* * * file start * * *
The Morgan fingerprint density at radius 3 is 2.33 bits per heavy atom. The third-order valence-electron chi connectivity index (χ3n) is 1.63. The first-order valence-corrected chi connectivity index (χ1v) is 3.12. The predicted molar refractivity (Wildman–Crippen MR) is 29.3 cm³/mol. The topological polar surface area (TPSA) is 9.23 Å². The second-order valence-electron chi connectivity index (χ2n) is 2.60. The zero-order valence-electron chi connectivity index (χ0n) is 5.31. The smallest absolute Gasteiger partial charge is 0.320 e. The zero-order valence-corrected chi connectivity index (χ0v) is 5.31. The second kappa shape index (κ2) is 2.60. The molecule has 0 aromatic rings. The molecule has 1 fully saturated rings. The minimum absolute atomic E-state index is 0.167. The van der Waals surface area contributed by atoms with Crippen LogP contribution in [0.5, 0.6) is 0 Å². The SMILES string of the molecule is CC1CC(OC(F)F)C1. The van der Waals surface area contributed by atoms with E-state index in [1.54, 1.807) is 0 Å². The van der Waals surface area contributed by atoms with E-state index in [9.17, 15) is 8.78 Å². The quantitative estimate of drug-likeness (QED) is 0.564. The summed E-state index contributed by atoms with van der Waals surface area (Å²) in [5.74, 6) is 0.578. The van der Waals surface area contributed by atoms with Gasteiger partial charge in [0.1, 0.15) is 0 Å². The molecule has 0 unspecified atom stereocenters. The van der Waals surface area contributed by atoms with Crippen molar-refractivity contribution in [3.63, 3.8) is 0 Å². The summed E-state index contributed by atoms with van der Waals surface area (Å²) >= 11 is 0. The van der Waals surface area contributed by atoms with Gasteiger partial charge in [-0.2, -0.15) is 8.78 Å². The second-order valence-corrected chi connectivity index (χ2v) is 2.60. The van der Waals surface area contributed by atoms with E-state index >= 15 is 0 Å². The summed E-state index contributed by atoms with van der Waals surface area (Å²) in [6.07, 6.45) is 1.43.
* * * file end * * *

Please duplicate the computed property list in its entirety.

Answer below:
The Morgan fingerprint density at radius 3 is 2.33 bits per heavy atom. The third-order valence-electron chi connectivity index (χ3n) is 1.63. The first-order valence-corrected chi connectivity index (χ1v) is 3.12. The predicted molar refractivity (Wildman–Crippen MR) is 29.3 cm³/mol. The topological polar surface area (TPSA) is 9.23 Å². The second-order valence-electron chi connectivity index (χ2n) is 2.60. The zero-order valence-electron chi connectivity index (χ0n) is 5.31. The smallest absolute Gasteiger partial charge is 0.320 e. The zero-order valence-corrected chi connectivity index (χ0v) is 5.31. The second kappa shape index (κ2) is 2.60. The molecule has 0 aromatic rings. The molecule has 1 fully saturated rings. The minimum absolute atomic E-state index is 0.167. The van der Waals surface area contributed by atoms with Crippen LogP contribution in [0.5, 0.6) is 0 Å². The SMILES string of the molecule is CC1CC(OC(F)F)C1. The van der Waals surface area contributed by atoms with E-state index in [1.54, 1.807) is 0 Å². The van der Waals surface area contributed by atoms with E-state index in [9.17, 15) is 8.78 Å². The quantitative estimate of drug-likeness (QED) is 0.564. The summed E-state index contributed by atoms with van der Waals surface area (Å²) in [5.74, 6) is 0.578. The van der Waals surface area contributed by atoms with Gasteiger partial charge in [0.1, 0.15) is 0 Å². The molecule has 0 unspecified atom stereocenters. The van der Waals surface area contributed by atoms with Crippen molar-refractivity contribution in [3.63, 3.8) is 0 Å². The summed E-state index contributed by atoms with van der Waals surface area (Å²) >= 11 is 0. The van der Waals surface area contributed by atoms with Gasteiger partial charge in [-0.2, -0.15) is 8.78 Å². The second-order valence-corrected chi connectivity index (χ2v) is 2.60. The van der Waals surface area contributed by atoms with E-state index >= 15 is 0 Å². The summed E-state index contributed by atoms with van der Waals surface area (Å²) in [6.07, 6.45) is 1.43.